Environmental Engineering Reference
In-Depth Information
5.4 Planning and Design
5.4.1 Planned on the Grid
The fi rst thing to do when planning a solar system is to check whether a system can
even be installed. From the standpoint of planning laws, solar systems are structural
items - even if they are simply screwed to the roof of a house. The authority respon-
sible for local building regulations determines whether approval is necessary, and,
if so, what type of approval. In most cases photovoltaic systems do not need
approval from the local authority unless they are erected in the middle of a green
fi eld. Complications arise when the sites for such systems are subject to architectural
conservation laws. A permit from the relevant authority is required if a solar system
is to be installed on top of or near a protected building. In addition to obtaining
planning permission, it is always a good idea to consult the building regulations
and the development plans of the local authority. These plans will include any
conditions that the local authority has stipulated for the construction of photovoltaic
systems.
If there are no legal obstacles, the planning phase can start. If a photovoltaic system
is to be installed on the roof of a house, it fi rst needs to be determined which parts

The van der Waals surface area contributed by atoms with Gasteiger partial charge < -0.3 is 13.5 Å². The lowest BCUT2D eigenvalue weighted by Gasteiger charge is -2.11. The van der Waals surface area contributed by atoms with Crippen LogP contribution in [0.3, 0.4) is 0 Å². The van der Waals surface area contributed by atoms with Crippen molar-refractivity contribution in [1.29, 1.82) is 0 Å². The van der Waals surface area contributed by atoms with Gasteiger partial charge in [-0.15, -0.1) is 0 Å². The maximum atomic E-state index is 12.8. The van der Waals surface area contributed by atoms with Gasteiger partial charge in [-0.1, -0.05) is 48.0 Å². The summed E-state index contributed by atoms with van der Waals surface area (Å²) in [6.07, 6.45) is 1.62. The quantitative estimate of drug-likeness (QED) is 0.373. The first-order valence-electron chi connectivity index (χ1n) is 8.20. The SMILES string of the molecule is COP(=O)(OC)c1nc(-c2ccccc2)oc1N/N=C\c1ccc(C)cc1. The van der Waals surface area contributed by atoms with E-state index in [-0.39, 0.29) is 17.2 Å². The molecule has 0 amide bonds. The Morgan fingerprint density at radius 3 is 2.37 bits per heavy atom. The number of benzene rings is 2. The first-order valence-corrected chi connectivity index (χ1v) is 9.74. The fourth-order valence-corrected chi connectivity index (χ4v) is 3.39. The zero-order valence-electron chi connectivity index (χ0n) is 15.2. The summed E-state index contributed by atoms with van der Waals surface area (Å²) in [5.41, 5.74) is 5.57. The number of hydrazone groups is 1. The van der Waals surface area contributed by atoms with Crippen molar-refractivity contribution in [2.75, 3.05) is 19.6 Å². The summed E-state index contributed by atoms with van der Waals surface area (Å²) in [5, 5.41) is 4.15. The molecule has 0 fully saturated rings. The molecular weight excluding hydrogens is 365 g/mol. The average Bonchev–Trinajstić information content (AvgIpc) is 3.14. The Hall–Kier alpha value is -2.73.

of the roof can be used for a solar-thermal system (see Chapter 6). As photovoltaic
systems are sensitive to shade, it is recommended that the part of the roof used to
generate solar power is shade-free. The installation should not be placed near chim-
neys, aerials and other roof structures.
Installable Photovoltaic Power
Once the type of solar module has been selected, an approximate calculation can
be made of the installable photovoltaic power based on remaining roof area A and
effi ciency
η
(compare Table 5.1 ):
=⋅ η 1 2 .
The installable power on a useable area of 28.6 m 2 with a module effi ciency of 14%
(0.14) is
PA
MPP
kW
m
P MPP
2
.
=
28 6
.
m
0 14 1
.
kW
m
=
4
kW
p
2
The annual system yield can be calculated on the basis of this power output. What
fi rst needs to be determined is the supply of solar energy available. The map in
Figure 5.15 shows the yearly total for solar radiation in Europe based on averages
over many years. The radiation data for the USA can be found under http://www.

Search WWH ::

Custom Search